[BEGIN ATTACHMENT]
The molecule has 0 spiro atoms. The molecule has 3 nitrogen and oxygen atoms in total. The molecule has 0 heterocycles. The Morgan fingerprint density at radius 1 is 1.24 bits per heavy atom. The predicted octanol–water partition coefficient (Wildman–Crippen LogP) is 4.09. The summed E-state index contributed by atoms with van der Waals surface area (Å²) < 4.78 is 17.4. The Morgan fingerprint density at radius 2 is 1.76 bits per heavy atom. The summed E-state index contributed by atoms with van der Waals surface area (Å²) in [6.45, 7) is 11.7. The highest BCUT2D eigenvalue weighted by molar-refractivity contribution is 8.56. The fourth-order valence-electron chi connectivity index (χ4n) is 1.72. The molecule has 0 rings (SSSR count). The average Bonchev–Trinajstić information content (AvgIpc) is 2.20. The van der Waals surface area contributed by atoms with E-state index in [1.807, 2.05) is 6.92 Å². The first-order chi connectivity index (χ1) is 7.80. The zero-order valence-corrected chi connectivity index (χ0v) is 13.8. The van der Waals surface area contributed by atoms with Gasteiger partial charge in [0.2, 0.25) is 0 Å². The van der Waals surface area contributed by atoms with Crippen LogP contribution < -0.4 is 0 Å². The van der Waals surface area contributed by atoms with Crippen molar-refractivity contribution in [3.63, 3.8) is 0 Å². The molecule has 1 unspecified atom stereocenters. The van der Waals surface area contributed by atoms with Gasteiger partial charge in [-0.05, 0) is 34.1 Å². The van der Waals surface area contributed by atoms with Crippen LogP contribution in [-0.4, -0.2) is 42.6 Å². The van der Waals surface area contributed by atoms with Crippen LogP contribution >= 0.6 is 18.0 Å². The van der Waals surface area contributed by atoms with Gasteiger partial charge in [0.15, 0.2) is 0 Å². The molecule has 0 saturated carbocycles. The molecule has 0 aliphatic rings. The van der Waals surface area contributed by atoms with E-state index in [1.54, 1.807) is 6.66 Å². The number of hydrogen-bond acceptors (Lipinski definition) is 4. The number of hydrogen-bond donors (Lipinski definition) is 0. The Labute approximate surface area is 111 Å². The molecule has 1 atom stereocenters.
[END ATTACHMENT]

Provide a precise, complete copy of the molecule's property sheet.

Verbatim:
The molecule has 0 spiro atoms. The molecule has 3 nitrogen and oxygen atoms in total. The molecule has 0 heterocycles. The Morgan fingerprint density at radius 1 is 1.24 bits per heavy atom. The predicted octanol–water partition coefficient (Wildman–Crippen LogP) is 4.09. The summed E-state index contributed by atoms with van der Waals surface area (Å²) < 4.78 is 17.4. The Morgan fingerprint density at radius 2 is 1.76 bits per heavy atom. The summed E-state index contributed by atoms with van der Waals surface area (Å²) in [6.45, 7) is 11.7. The highest BCUT2D eigenvalue weighted by molar-refractivity contribution is 8.56. The fourth-order valence-electron chi connectivity index (χ4n) is 1.72. The molecule has 0 rings (SSSR count). The average Bonchev–Trinajstić information content (AvgIpc) is 2.20. The van der Waals surface area contributed by atoms with E-state index in [1.807, 2.05) is 6.92 Å². The first-order chi connectivity index (χ1) is 7.80. The zero-order valence-corrected chi connectivity index (χ0v) is 13.8. The van der Waals surface area contributed by atoms with Gasteiger partial charge in [0.2, 0.25) is 0 Å². The van der Waals surface area contributed by atoms with Crippen LogP contribution < -0.4 is 0 Å². The van der Waals surface area contributed by atoms with Crippen molar-refractivity contribution in [3.63, 3.8) is 0 Å². The molecule has 1 unspecified atom stereocenters. The van der Waals surface area contributed by atoms with Gasteiger partial charge in [-0.05, 0) is 34.1 Å². The van der Waals surface area contributed by atoms with Crippen LogP contribution in [-0.4, -0.2) is 42.6 Å². The van der Waals surface area contributed by atoms with Crippen LogP contribution >= 0.6 is 18.0 Å². The van der Waals surface area contributed by atoms with Gasteiger partial charge in [0.15, 0.2) is 0 Å². The molecule has 0 saturated carbocycles. The molecule has 0 aliphatic rings. The van der Waals surface area contributed by atoms with E-state index in [1.54, 1.807) is 6.66 Å². The number of hydrogen-bond acceptors (Lipinski definition) is 4. The number of hydrogen-bond donors (Lipinski definition) is 0. The Labute approximate surface area is 111 Å². The molecule has 1 atom stereocenters.